Research Reports - Incidence of pituitary dysfunction following traumatic brain injury

Br J Neurosurg. 2015 Nov 26:1-5. [Epub ahead of print]

Alavi SA(1), Tan CL(1), Menon DK(2), Simpson HL(3), Hutchinson PJ(1).

Patients with traumatic brain injury (TBI) may develop pituitary dysfunction.
Although, there is now increasing awareness of and investigations into such
post-traumatic hypopituitarism (PTHP), the exact prevalence and incidence remain
uncertain. Here, we aim to identify the incidence of PTHP in a selected
population of TBI patients deemed at risk of PTHP at a regional neurosurgical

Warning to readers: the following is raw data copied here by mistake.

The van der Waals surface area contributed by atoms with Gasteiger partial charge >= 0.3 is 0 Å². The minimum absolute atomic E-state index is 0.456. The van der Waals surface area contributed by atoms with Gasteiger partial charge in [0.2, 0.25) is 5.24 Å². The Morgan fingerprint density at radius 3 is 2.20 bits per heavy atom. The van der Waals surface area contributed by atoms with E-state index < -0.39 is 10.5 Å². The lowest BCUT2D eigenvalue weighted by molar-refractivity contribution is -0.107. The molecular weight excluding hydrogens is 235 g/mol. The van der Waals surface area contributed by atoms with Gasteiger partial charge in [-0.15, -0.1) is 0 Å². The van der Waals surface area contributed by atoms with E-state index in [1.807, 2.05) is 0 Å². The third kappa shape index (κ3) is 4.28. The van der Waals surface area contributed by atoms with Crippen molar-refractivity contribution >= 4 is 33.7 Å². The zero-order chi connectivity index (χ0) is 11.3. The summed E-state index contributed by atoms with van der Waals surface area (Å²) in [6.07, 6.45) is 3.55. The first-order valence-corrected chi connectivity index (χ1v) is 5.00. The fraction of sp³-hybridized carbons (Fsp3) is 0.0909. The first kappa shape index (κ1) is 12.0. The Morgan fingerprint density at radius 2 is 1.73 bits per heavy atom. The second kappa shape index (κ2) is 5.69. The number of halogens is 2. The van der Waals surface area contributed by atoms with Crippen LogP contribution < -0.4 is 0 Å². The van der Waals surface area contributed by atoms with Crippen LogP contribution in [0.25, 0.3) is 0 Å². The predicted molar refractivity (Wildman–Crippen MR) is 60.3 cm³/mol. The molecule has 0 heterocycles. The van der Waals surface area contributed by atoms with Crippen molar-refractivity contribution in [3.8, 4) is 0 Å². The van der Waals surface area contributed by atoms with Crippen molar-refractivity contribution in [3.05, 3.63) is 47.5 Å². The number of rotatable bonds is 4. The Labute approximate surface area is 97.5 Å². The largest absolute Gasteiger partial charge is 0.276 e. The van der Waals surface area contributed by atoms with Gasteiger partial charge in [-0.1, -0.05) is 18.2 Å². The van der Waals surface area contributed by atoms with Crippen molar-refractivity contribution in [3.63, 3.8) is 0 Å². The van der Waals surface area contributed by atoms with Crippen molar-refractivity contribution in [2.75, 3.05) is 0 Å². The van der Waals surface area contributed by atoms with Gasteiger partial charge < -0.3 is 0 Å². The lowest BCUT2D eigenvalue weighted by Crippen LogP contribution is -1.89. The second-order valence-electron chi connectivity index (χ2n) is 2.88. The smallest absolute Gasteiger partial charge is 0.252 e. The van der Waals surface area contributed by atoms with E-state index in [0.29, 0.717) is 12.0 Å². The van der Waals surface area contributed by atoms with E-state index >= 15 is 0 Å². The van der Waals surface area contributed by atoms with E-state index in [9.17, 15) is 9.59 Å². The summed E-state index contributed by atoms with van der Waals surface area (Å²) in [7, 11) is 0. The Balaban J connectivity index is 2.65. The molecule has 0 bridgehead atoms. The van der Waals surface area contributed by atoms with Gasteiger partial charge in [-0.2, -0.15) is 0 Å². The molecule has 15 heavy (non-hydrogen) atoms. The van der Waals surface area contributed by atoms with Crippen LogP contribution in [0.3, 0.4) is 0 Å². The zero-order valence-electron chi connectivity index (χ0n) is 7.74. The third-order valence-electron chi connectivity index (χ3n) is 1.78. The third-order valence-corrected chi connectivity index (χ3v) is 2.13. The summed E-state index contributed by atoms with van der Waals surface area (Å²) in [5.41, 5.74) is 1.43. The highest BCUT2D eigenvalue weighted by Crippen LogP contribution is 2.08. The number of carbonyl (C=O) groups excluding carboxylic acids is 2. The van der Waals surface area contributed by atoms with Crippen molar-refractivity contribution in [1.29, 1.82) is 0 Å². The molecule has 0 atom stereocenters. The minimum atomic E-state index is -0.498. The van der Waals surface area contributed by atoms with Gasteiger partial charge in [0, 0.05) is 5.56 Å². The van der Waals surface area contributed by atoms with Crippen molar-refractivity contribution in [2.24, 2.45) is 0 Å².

centre in the UK. A total of 105 patients have been assessed in two cohorts: (i)
58 patients in serial cohort and (ii) 47 patients in cross-sectional late cohort.
We found that in serial cohort, 10.3% (6/58) of TBI patients had abnormalities of
the pituitary-adrenal axis in the acute phase (Day 0-7 post injury). In
comparison, in cross-sectional late cohort, 21.3% (10/47) of the patients
developed dysfunction in at least one of their pituitary axes at 6 months or more
post-TBI, with hypogonadotrophic hypogonadism being the most common. Twenty-two
patients from these two cohorts had their growth hormone assessment at 12 months
or more post-TBI and 9.1% (2/22) were found to have growth hormone deficiency.
Our results suggest that PTHP is a common condition amongst sufferers of TBI, and
appropriate measures should be taken to detect and manage it. 

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